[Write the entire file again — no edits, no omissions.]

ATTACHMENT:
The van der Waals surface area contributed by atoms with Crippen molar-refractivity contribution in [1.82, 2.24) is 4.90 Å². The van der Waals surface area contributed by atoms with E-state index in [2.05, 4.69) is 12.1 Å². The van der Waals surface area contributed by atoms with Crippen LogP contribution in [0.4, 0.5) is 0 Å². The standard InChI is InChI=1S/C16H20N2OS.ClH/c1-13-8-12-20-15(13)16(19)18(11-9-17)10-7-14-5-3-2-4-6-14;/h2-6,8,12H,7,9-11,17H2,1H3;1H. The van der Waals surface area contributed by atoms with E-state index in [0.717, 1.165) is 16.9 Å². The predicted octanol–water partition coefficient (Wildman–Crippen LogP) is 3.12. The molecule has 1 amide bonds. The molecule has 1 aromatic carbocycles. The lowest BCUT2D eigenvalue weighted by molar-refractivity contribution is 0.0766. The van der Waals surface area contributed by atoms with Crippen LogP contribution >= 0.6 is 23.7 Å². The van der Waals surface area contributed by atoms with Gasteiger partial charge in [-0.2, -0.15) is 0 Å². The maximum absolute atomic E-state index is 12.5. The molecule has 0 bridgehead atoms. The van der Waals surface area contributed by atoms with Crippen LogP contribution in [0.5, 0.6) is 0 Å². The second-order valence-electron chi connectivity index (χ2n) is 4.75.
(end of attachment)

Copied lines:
The van der Waals surface area contributed by atoms with Crippen molar-refractivity contribution in [1.82, 2.24) is 4.90 Å². The van der Waals surface area contributed by atoms with E-state index in [2.05, 4.69) is 12.1 Å². The van der Waals surface area contributed by atoms with Crippen LogP contribution in [0.4, 0.5) is 0 Å². The standard InChI is InChI=1S/C16H20N2OS.ClH/c1-13-8-12-20-15(13)16(19)18(11-9-17)10-7-14-5-3-2-4-6-14;/h2-6,8,12H,7,9-11,17H2,1H3;1H. The van der Waals surface area contributed by atoms with E-state index in [0.717, 1.165) is 16.9 Å². The predicted octanol–water partition coefficient (Wildman–Crippen LogP) is 3.12. The molecule has 1 amide bonds. The molecule has 1 aromatic carbocycles. The lowest BCUT2D eigenvalue weighted by molar-refractivity contribution is 0.0766. The van der Waals surface area contributed by atoms with Crippen LogP contribution >= 0.6 is 23.7 Å². The van der Waals surface area contributed by atoms with Gasteiger partial charge in [-0.2, -0.15) is 0 Å². The maximum absolute atomic E-state index is 12.5. The molecule has 0 bridgehead atoms. The van der Waals surface area contributed by atoms with Crippen LogP contribution in [0.5, 0.6) is 0 Å². The second-order valence-electron chi connectivity index (χ2n) is 4.75.